• Uncovering Clues About the Arctic’s Past...
    by Megan Stewart on September 14, 2017 at 5:54 am

    Arctic cruise passengers are being enlisted to help analyze logbooks kept by whalers nearly two centuries ago in an effort to better understand how sea ice in the region has shrunk.

  • Proposed Port and Road in Canada’s Central...
    by Gloria Dickie on September 13, 2017 at 4:25 am

    Nunavut is pushing for federal cash to help advance a mining project that would bring badly needed jobs to the territory’s northwest. But critics – including territorial government biologists – worry about the impact on a nearby barren-ground caribou herd.

  • Canada’s New Arctic Research Facility Prepares...
    by Brian Owens on September 12, 2017 at 9:12 am

    The Canadian High Arctic Research Station in Cambridge Bay will serve as a base for scientists studying everything from the region’s changing cryosphere to how to best deploy renewable energy projects in northern communities.


Phys.org - latest science and technology news stories Phys.org internet news portal provides the latest news on science including: Physics, Nanotechnology, Life Sciences, Space Science, Earth Science, Environment, Health and Medicine.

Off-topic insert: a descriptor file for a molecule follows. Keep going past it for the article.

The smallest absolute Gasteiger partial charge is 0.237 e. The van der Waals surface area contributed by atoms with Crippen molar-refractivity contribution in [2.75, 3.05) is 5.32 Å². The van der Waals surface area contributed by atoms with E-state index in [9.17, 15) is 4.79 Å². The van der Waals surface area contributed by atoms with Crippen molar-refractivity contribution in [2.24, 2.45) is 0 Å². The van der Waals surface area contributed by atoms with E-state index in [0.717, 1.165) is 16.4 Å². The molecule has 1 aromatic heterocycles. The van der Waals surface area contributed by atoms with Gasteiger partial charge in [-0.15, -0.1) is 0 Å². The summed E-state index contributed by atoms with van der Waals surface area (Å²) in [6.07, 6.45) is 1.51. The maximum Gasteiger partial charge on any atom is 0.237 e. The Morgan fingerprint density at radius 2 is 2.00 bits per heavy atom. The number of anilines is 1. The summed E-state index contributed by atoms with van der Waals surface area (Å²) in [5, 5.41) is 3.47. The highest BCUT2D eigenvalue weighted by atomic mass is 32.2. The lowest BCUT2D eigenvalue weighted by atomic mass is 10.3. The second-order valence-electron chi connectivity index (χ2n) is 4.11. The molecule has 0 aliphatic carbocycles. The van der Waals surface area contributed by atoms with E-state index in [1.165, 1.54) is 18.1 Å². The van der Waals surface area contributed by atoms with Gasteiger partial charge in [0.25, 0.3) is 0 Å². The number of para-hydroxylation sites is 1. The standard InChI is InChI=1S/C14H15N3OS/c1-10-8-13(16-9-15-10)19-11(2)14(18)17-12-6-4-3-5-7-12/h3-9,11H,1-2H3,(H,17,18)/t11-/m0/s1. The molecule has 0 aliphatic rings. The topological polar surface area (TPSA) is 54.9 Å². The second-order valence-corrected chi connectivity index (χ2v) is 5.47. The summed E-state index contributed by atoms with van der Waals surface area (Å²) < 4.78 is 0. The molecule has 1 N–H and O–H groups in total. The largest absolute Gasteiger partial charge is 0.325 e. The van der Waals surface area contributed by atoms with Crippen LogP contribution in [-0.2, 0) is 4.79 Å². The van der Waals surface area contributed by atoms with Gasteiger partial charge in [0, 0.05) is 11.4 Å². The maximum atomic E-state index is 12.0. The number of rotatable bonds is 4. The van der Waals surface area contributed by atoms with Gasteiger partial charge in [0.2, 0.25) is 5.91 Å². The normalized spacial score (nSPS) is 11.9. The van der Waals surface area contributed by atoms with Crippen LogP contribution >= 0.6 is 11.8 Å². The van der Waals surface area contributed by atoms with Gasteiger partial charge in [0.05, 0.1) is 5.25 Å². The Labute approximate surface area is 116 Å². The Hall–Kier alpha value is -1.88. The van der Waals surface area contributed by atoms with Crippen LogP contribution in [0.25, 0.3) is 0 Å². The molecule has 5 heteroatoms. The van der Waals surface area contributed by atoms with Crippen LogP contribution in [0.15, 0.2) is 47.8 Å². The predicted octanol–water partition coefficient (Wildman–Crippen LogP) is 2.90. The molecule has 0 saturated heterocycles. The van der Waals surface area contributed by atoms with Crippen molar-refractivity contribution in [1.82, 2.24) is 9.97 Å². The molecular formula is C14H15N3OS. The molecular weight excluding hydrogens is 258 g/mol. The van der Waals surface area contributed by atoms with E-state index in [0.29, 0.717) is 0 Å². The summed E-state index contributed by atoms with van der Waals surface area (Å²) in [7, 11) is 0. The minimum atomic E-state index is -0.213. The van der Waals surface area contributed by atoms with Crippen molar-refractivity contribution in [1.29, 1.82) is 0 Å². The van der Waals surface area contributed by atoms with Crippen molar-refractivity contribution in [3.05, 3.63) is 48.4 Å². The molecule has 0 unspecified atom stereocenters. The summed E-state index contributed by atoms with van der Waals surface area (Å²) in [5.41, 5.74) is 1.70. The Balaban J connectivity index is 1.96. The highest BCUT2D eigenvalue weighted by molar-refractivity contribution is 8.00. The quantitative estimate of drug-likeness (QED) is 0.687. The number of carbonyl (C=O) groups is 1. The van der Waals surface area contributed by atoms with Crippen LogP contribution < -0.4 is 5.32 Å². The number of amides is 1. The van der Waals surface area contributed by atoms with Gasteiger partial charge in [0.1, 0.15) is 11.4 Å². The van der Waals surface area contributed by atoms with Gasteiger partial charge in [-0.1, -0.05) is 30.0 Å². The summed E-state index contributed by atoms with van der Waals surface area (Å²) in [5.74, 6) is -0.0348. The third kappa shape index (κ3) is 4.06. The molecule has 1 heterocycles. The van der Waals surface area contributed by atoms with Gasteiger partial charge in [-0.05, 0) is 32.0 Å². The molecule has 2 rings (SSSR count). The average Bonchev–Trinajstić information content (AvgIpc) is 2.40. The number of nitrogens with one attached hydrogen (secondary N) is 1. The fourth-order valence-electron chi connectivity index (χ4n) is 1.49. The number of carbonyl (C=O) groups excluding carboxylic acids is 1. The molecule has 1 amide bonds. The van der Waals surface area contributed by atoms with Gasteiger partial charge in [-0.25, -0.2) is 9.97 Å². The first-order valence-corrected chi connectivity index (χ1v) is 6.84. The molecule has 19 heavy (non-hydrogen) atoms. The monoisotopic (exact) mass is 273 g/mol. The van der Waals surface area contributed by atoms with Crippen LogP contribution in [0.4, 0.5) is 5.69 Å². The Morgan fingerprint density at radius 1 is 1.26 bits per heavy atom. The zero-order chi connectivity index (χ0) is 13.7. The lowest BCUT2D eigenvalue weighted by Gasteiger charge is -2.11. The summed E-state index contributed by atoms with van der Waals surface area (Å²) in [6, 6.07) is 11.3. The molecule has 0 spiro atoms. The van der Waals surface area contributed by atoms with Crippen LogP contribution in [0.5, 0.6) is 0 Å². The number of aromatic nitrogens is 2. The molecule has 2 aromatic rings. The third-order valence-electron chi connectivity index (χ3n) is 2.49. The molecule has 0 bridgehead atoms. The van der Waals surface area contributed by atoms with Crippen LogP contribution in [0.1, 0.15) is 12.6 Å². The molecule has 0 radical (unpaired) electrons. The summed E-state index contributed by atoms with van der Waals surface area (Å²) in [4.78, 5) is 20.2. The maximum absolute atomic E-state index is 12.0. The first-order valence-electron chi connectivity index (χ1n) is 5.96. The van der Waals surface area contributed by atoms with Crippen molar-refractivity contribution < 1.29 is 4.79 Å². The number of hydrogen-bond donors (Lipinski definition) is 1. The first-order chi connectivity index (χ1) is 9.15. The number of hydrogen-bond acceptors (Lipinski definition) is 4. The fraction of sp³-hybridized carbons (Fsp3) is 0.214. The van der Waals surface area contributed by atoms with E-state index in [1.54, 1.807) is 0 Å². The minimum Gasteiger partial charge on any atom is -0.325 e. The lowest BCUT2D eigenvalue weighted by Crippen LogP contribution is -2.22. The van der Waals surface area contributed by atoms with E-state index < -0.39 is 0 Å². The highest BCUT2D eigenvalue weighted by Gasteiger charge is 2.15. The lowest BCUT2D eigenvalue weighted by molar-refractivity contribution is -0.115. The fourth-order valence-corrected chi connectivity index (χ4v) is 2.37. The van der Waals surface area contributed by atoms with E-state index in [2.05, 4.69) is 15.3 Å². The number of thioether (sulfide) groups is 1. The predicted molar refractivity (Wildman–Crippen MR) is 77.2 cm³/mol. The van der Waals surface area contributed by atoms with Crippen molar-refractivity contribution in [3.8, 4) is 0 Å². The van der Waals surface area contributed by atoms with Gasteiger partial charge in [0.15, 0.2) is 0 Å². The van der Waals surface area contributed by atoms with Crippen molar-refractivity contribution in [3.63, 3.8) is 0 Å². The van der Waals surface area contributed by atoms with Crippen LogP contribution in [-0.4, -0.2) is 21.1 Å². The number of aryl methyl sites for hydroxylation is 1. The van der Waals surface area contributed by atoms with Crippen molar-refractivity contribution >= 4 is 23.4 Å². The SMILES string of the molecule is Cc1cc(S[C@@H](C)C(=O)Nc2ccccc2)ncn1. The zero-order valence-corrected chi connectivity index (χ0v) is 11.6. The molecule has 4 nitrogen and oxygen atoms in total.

• Humans did not cause woolly mammoths to go...
    on October 20, 2021 at 3:00 pm

    For five million years, woolly mammoths roamed the earth until they vanished for good nearly 4,000 years ago—and scientists have finally proved why.

  • 'Ray guns' let scientists use light instead of...
    on October 19, 2021 at 5:08 pm

    In Star Trek, characters carry a little handheld device called a tricorder that they can point at objects to analyze and identify them. When the show's writers cooked up the idea in the 1960s, it was purely science fiction, but a new paper in New Phytologist takes the idea a step closer to reality. The researchers used a handheld device that looks a little like a ray gun to record how plant leaves on different Alaskan mountains reflect light. And, it turns out, different populations of plants […]

  • Ancient driftwood tracks 500 years of Arctic...
    on October 19, 2021 at 5:07 pm

    A new study reconstructs the path of frozen trees as they made their way across the Arctic Ocean over 500 years, giving scientists a unique look into changes in sea ice and currents over the last half millennium.

  • Five facts to help you understand sea ice
    on October 19, 2021 at 12:40 pm

    One way that scientists monitor climate change is through the measure of sea ice extent. Sea ice extent is the area of ice that covers the Arctic Ocean at a given time. Sea ice plays an important role in reflecting sunlight back into space, regulating ocean and air temperature, circulating ocean water, and maintaining animal habitats.

  • Climate change and human pressure mean migration...
    on October 18, 2021 at 6:54 pm

    Animals that migrate north to breed are being put at risk by ongoing climate change and increasing human pressure, losing earlier advantages for migration, declining in numbers and faring much worse than their resident counterparts, according to scientists writing in Trends in Ecology & Evolution.